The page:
Senecio is a genus with many different succulents ranging in appearance from straight stick-like plants such as the beacon plant to strings of pearls to larger short stemmed bushes. The smaller ones are mostly slow growing and tend to be more expensive. They tolerate a range of lighting conditions, are prone to rot easily, and cannot tolerate frost. The best way to propagate is by cuttings.
Sempervivumcommonly called ” hens and chicks” is another succulent which forms small tight rosettes. They tolerate a wide range of lighting from bright sunlight to indoors but since they hug the ground ,they are very prone to rot if the soil stays too very prone to rot if the soil stays too wet. They tolerate below freezing temperatures. Cobweb houseleek is an interesting sempervivum. After a few years they flower once and die but they regularly produce many pups or chicks which can be separated.
Echeveria are usually small tight rosettes with triangular tips on chubby leaves. They grow well indoors in a window sill or in shade outdoors and since they sit very low on the soil are subject to rot if overwatered or if the soil does not drain. They stay small indoors but can grow into mounds of rosettes outdoors. They come in a variety of colors which change according to seasons and conditions. When they are more stressed you will see more colors. They tolerate some frost and can be propogated from pups or leaves.
Today’s succulent is Kalanchoe. There are many varieties and they grow well in Florida. Most have clusters of bell-shaped flowers. I have a large variety in my big container of succulents in my yard that has pale gray/green leaves with purple marks. I have others with serrated pale green leaves and of course” mother of thousands” which has many plantlets on each leaf. All of these are easily propagated from leaves, plantlets or stems. One I would like more of is flap jacks which have round light green leaves with red edges. My favorite is Panda or Kitty because both grown rapidly and are very attractive with thick fuzzy leaves with brown tips. Kalanchoes can adjust to bright light and grow well in the ground but they get very leggy in low light. They can not tolerate frost so bring them inside.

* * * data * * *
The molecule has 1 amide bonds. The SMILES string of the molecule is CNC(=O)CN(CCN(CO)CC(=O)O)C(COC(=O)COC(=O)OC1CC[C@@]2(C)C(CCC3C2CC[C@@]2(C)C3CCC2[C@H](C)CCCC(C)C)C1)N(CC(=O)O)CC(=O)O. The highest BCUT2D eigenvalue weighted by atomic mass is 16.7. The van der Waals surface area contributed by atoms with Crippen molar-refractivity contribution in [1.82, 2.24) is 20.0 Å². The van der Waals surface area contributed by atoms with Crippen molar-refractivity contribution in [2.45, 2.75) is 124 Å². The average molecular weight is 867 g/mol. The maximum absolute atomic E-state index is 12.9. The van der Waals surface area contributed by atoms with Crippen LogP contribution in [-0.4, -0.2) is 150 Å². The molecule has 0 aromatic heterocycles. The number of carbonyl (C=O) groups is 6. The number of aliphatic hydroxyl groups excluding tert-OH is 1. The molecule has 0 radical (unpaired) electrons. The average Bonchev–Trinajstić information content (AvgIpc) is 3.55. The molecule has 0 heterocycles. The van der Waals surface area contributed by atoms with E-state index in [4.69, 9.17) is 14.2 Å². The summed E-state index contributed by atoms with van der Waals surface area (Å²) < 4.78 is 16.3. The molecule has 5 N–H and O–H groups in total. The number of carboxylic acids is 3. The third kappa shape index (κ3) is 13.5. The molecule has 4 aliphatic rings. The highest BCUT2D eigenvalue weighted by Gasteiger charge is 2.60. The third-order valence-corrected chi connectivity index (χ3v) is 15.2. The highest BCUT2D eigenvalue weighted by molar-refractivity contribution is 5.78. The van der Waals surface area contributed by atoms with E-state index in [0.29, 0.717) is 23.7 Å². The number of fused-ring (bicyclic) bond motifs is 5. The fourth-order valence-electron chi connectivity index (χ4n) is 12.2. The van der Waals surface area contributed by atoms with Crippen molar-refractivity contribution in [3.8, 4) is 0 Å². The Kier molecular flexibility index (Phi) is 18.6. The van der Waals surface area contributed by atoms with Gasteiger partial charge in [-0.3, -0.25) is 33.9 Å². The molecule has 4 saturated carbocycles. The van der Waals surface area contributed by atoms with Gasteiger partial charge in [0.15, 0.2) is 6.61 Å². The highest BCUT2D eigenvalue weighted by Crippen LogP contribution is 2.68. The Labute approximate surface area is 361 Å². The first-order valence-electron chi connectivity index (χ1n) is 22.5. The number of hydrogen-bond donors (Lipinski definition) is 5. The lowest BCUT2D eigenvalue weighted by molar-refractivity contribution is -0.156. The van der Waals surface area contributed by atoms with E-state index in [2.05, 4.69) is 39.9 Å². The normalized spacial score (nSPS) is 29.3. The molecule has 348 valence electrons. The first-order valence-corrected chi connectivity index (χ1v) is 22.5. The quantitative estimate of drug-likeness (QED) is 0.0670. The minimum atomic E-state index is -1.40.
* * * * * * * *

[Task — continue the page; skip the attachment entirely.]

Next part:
Today’s succulent is Haworthia. These are small slow growing succulents that are happy indoors with low light. I find them very attractive especially the varieties with very fat leaves such as Fat Albert ( Haworthia comptoniana) and the tiny light green chubby (Haworthia cooperi). Everyone loves the Zebra plant with white stripes ( Haworthia fasciata) I heard it takes almost a year to grow a plant from a leaf but they do produce pups which can be separated from the mother plant. Because they don’t propagate so easily, they are more expensive to buy than other succulents. Be careful not to overwater and bring them in when it gets cold( 40 degrees F) .
9 days til our Giant Plant Sale – Today’s succulent is crassula, the most common being the jade plant. It also has varieties that are very interesting. One is ET jade and another is wavy or curly jade. Jade can be propogated from a leaf quite quickly or by cutting off branches and letting them callus before planting them. I like a tiny variety of crassula which I call watch chain. It grows very easily and is great for filling in arrangements with something delicate and intricate. Another tiny one is pine tree. Crassula usually have stems and thick leaves and they do not tolerate frost.
Today’s group is the Aloes. A year ago I knew of only one – Aloe vera but now I realize that I have at least 5 types of aloe. They all have pointed leaves but come in different colors and sizes. Some have spiny leaves, many form rosettes. They all produce pups quite quickly which can be separated from the main plant. They flower with a long stem. Aloes are quite easy to grow and the variety makes them much more interesting than I first thought. I prefer Aloe humilis which is very attractive and hardy. Aloes adjust to different lighting and watering situations well but do not tolerate frost.